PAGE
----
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To go or not to go with the flow: Environmental influences on whale shark movement patterns

Sleeman, Jai C., Meekan, Mark G., Wilson, Stephen G., Polovina, Jeffrey J, Stevens, John D., Boggs, Guy S. and Bradshaw, Corey J. A. (2010). To go or not to go with the flow: Environmental influences on whale shark movement patterns. Journal of Experimental Marine Biology and Ecology,390(2):84-98.

Document type: Journal Article

IRMA ID 81704288xPUB493
Title To go or not to go with the flow: Environmental influences on whale shark movement patterns
Author Sleeman, Jai C.
Meekan, Mark G.
Wilson, Stephen G.
Polovina, Jeffrey J
Stevens, John D.
Boggs, Guy S.
Bradshaw, Corey J. A.
Journal Name Journal of Experimental Marine Biology and Ecology
Publication Date 2010
Volume Number 390
Issue Number 2
ISSN 0022-0981   (check CDU catalogue open catalogue search in new window)
Scopus ID 2-s2.0-78349312107
Start Page 84
End Page 98
Total Pages 15
Place of Publication Netherlands
Publisher Elsevier BV
HERDC Category C1 - Journal Article (DIISR)
Abstract Seven whale sharks were tracked using satellite-linked tags from Ningaloo Reef, off northern Western Australia, following tagging in April and June 2002 and April–May 2005. We investigated how the movements of those whale shark tracks were influenced by geostrophic surface currents during sequential one-week periods by using a passive diffusion model parameterised with observed starting locations of the sharks and weekly maps of surface current velocity and direction (derived from altimetry). We compared the outputs from the passive diffusion model and maps of chlorophyll-a concentration (SeaWiFs/MODIS) and with the actual tracks of the sharks using GIS and generalized linear mixed-effects models (GLMM). The GLMM indicated very little support for passive diffusion with sea-surface ocean currents influencing whale shark distributions in the north eastern Indian Ocean. Moreover, the sharks' movements correlated only weakly with the spatial distribution of sea-surface chlorophyll-a concentrations. The seven whale sharks had average swimming speeds comparable with those recorded in other satellite tracking studies of this species. Swimming speeds of the seven sharks were similar to those reported in previous studies and up to three times greater than the maximum sea-surface current velocities that the sharks encountered while traversing into lower southerly latitudes (moving northward towards the equator). Our results indicate that whale sharks departing from Ningaloo travel actively and independently of near-surface currents where they spend most of their time despite additional metabolic costs of this behaviour.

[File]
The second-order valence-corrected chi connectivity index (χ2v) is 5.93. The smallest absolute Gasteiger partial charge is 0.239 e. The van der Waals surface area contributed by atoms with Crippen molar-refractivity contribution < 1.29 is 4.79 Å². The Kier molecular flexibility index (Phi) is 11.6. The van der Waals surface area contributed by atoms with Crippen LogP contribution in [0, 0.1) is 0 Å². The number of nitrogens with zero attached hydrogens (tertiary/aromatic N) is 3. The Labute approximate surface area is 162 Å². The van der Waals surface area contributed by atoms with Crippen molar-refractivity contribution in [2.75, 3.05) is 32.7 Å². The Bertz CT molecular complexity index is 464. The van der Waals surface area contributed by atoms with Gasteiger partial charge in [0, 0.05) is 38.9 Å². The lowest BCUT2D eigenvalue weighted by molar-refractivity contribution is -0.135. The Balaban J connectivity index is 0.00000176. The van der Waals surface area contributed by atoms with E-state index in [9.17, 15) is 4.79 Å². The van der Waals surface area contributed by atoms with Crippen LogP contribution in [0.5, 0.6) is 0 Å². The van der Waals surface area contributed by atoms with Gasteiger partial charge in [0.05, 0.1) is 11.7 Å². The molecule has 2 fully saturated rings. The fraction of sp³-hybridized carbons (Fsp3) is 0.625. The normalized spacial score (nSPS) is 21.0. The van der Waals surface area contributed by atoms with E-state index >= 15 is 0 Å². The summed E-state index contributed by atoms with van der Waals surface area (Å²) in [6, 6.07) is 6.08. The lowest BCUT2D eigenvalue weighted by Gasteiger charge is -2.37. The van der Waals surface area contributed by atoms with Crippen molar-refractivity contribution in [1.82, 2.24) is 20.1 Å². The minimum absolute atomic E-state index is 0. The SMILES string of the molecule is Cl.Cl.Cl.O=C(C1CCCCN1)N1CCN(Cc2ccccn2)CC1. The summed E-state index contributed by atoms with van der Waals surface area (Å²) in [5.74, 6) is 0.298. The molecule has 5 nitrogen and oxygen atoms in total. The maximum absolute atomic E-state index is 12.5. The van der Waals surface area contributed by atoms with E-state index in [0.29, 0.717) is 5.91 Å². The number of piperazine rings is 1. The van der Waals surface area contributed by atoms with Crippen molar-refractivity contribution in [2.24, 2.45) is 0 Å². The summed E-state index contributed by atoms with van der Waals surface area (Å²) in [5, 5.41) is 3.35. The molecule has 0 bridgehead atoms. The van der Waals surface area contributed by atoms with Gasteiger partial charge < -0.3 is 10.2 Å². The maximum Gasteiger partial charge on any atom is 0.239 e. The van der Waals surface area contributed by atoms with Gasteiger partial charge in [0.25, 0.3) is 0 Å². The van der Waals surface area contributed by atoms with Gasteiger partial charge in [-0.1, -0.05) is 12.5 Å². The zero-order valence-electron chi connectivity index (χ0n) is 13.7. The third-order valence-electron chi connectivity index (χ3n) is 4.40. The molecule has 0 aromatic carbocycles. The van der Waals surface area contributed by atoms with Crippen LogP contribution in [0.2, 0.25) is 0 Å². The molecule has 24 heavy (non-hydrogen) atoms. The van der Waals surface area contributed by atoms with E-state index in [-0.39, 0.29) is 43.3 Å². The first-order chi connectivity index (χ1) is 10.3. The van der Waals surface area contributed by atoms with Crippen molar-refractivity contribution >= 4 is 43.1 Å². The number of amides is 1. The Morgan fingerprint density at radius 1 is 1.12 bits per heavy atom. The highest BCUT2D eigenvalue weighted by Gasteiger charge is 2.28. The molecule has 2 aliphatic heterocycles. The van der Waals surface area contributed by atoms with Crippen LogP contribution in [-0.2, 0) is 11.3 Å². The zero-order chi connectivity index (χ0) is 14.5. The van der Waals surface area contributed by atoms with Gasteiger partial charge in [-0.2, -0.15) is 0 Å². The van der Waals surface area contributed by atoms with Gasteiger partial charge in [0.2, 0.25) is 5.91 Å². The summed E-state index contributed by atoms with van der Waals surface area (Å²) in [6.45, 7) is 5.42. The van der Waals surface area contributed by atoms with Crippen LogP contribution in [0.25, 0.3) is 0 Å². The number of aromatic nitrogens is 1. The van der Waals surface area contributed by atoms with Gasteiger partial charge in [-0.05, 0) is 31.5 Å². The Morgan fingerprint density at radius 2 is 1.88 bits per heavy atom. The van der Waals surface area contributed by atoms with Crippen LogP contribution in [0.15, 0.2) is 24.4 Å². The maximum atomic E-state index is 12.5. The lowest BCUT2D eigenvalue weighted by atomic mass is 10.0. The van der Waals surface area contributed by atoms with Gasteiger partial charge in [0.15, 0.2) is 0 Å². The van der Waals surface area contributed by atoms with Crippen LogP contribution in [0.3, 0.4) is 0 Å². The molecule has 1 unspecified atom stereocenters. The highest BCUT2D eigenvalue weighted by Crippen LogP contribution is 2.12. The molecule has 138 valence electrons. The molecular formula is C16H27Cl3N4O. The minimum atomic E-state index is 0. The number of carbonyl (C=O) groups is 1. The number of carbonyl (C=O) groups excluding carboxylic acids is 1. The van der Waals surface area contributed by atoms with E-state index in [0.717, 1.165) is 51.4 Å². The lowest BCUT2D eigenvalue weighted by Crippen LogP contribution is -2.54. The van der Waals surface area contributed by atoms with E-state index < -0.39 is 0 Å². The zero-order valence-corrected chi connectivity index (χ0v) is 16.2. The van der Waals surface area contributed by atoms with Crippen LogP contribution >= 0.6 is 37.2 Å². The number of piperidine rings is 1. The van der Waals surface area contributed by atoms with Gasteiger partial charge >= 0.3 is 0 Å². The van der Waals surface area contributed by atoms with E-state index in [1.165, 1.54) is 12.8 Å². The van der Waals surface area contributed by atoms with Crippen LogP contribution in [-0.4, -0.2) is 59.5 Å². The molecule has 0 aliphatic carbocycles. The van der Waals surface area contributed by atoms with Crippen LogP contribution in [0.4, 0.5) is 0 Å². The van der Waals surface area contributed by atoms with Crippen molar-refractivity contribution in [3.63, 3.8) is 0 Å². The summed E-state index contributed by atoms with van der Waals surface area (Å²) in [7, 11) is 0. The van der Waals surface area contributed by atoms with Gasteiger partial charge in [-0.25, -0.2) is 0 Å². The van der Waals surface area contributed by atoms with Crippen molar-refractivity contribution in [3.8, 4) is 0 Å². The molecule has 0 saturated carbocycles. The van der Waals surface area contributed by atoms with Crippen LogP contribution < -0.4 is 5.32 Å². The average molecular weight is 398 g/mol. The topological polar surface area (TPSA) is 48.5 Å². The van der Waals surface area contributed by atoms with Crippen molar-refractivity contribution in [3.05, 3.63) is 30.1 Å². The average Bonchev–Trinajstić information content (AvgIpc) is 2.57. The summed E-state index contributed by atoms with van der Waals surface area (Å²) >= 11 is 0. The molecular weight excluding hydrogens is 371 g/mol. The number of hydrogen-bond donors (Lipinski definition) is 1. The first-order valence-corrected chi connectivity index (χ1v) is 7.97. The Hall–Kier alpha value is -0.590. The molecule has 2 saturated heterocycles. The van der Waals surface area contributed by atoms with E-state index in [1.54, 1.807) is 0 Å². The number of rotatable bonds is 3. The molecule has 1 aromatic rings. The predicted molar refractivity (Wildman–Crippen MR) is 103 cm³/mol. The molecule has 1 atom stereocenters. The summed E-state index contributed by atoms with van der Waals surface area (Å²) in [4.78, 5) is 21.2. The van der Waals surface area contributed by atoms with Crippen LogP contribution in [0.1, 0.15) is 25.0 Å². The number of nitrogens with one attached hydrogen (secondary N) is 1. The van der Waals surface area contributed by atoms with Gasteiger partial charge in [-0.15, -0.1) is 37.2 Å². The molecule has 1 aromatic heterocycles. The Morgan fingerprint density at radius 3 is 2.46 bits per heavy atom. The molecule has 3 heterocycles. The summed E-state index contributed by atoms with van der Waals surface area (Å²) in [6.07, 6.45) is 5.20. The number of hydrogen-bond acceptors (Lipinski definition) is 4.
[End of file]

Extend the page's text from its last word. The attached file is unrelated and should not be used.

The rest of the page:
Keywords Geostrophic currents
Passive diffusion model
Rhincodon typus
Satellite tracking
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Created: Fri, 17 Jan 2014, 00:38:42 CST